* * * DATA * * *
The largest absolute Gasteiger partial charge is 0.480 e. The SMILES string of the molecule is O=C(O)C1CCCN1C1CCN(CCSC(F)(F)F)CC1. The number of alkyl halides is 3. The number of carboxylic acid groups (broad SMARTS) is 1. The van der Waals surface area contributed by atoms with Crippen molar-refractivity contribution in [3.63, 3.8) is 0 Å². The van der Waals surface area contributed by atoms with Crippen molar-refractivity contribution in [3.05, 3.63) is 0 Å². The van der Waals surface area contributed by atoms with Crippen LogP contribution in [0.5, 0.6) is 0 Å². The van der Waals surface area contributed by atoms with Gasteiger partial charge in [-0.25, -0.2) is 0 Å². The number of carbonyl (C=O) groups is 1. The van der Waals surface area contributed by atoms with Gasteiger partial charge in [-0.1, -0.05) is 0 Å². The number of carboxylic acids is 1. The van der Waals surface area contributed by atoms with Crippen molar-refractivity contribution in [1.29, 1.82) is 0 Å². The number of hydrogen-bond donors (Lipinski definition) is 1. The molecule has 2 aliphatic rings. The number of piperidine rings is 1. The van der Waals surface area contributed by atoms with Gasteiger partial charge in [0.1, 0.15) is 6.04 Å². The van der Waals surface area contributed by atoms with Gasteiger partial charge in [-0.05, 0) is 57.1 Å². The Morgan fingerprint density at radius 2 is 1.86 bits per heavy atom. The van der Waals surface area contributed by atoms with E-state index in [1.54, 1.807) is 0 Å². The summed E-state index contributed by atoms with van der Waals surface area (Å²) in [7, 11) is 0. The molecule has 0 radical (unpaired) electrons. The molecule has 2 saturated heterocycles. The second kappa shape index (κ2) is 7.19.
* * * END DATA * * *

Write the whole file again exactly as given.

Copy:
The largest absolute Gasteiger partial charge is 0.480 e. The SMILES string of the molecule is O=C(O)C1CCCN1C1CCN(CCSC(F)(F)F)CC1. The number of alkyl halides is 3. The number of carboxylic acid groups (broad SMARTS) is 1. The van der Waals surface area contributed by atoms with Crippen molar-refractivity contribution in [3.63, 3.8) is 0 Å². The van der Waals surface area contributed by atoms with Crippen molar-refractivity contribution in [3.05, 3.63) is 0 Å². The van der Waals surface area contributed by atoms with Crippen LogP contribution in [0.5, 0.6) is 0 Å². The van der Waals surface area contributed by atoms with Gasteiger partial charge in [-0.25, -0.2) is 0 Å². The number of carbonyl (C=O) groups is 1. The van der Waals surface area contributed by atoms with Gasteiger partial charge in [-0.1, -0.05) is 0 Å². The number of carboxylic acids is 1. The van der Waals surface area contributed by atoms with Crippen molar-refractivity contribution in [1.29, 1.82) is 0 Å². The number of hydrogen-bond donors (Lipinski definition) is 1. The molecule has 2 aliphatic rings. The number of piperidine rings is 1. The van der Waals surface area contributed by atoms with Gasteiger partial charge in [0.1, 0.15) is 6.04 Å². The van der Waals surface area contributed by atoms with Gasteiger partial charge in [-0.05, 0) is 57.1 Å². The Morgan fingerprint density at radius 2 is 1.86 bits per heavy atom. The van der Waals surface area contributed by atoms with E-state index in [1.54, 1.807) is 0 Å². The summed E-state index contributed by atoms with van der Waals surface area (Å²) in [7, 11) is 0. The molecule has 0 radical (unpaired) electrons. The molecule has 2 saturated heterocycles. The second kappa shape index (κ2) is 7.19.